Inside No. 9 (2014) s06e05 Episode Script

How Do You Plead?

This programme contains strong language BELL DINGS I'm in the lift, Curt.
Calm down.
I can't hear you.
Is that him shouting in the background? I'll be one minute.
Tell him I'll be one minute.
- Going up.
Can't keep away, Mr Bedford? - I've been summoned by his nibs.
- You're a better man than me.
- God! Thank God! Where have you been? - It's my night off, Curt.
It's none of your business.
What's going on? Where are all the guests? - He told them to go.
- Oh, no.
Was he polite about it? FROM OTHER ROOM: - Two-faced bunch of pricks, the lot of you! - I've had enough of it, Urban.
- He's not well.
- Oh, you don't say.
Look at my heart rate.
I've been beeping like a reversing lorry all afternoon.
My doctor told me to avoid stressful situations.
- Where's the locum? - Gone.
- Already? That was quick.
- I know.
He couldn't get out fast enough.
- Well, how long did he stick it? - He only came at four, and he was gone before Pointless started.
- DISTANTLY: - Standing about pretending you all give a fuck! I don't even know who half of you are! I didn't invite you! - Did you give him anything to calm him down? - Do you mean him, or the locum? - Him, in there! - No.
He was asking for his opioids, but I said he'd have to wait for you.
- Good.
He's been in a foul mood all afternoon.
- At one point, he said he wanted to see a priest.
- What? - Said he needed to confess something.
- Oh, for goodness' sake, why? It's his birthday, he's not being hanged.
- Huh! That'd be one way to shut him up.
He's been babbling about his old cases.
Names I didn't know.
He said I had to light a candle for him.
- Did he mean on his cake? - I've no idea.
But he was desperate for you to be here.
said you were the only one who could help him.
I thought, "Ooh, no offence taken!" - He is just attention-seeking.
- Janine's made hunter chicken.
I wanted to be home by half eight.
- All right, Curt, you go.
You'll be fine if you make all your connections.
- His birthday cake's in the kitchen, if you want any.
I hope he chokes on it.
- Curt, go.
Love to Janine.
- Thank you, Urban.
Thank God for you.
- LIFT DOOR CLOSES - Bedford, where the fuck are you?! What do you think you're doing, just pissing off whenever it suits you? - Nice to see you too, Mr Webster.
- What do I even pay you for? - Oh, beats me.
Force of habit by now, I expect.
- Leaving me here to be looked after by the man in the fucking moon.
- Well, who's that, then? - Oh, that useless blob Curt drafted in.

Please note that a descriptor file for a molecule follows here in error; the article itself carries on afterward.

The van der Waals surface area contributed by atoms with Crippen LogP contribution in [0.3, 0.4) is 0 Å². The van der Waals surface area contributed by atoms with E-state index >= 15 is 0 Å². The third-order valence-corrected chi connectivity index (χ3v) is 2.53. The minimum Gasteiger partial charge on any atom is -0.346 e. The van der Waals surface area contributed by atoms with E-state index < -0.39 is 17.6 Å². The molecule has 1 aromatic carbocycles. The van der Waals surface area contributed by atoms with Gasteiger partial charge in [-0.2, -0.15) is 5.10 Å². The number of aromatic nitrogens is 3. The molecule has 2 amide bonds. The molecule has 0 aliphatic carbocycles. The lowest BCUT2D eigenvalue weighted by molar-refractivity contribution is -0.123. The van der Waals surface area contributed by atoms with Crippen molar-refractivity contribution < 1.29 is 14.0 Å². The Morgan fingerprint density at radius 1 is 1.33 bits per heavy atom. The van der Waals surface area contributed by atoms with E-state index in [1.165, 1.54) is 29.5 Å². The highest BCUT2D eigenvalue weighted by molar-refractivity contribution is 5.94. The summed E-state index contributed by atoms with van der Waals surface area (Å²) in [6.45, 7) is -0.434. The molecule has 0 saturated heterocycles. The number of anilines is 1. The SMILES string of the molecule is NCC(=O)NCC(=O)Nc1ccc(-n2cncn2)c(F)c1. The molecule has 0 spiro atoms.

Had a head like a fucking globe.
- Mm.
So, how many's that you've got through now? This needs changing.
- Oh, God knows.
Eh, you were around the 30-mark, I think.
Yeah, you're the best of a bad bunch.
- Oh, high praise! No, it's fine, really.
I'd much rather be back here than at my friend's concert.
I've been dying to see you since, er, ooh, when was it? Lunchtime today.
- Well, I AM dying, so - It's your birthday! What're you so upset about? Is it because of last year, when I took you to that antique auction, and three people bid on you? - Urban, please, may I have 50 milligrams of fentanyl? - No, you may not, Mr Webster.
- You're a bastard! - Not for another three hours.
And don't think you can get round me by using my first name.
- Curt tells me you're always calling him by his first name.
- It won't work with me.
- Oh, that's not what I'm calling him.
- Rude.
- This is supposed to be palliative care, not some kind of prolonged torture.
- Well, someone should've read the small print, then.
I don't think you can have one without the other.
You've got your patch on, that's supposed to tide you over.
- It's not touching the fucking sides any more.
I'm burning alive here.
You're meant to provide me with - Open.
- You're a bully.
- Shush.
I like taking your temperature.
- Mm? - Stops you talking for a minute.
- Oh! - I'm sorry about your pills.
If I give you any more right now, you'd overdose and die.
How about I bring you a nice piece of birthday cake? I'll blow your candles out for you.
We can pretend you did it.
- I haven't got time for this! - Oh, really? What else are you up to? You off rock climbing? Got some scuba diving booked I don't know about? - You shouldn't make jokes at my expense.
I have some very powerful friends.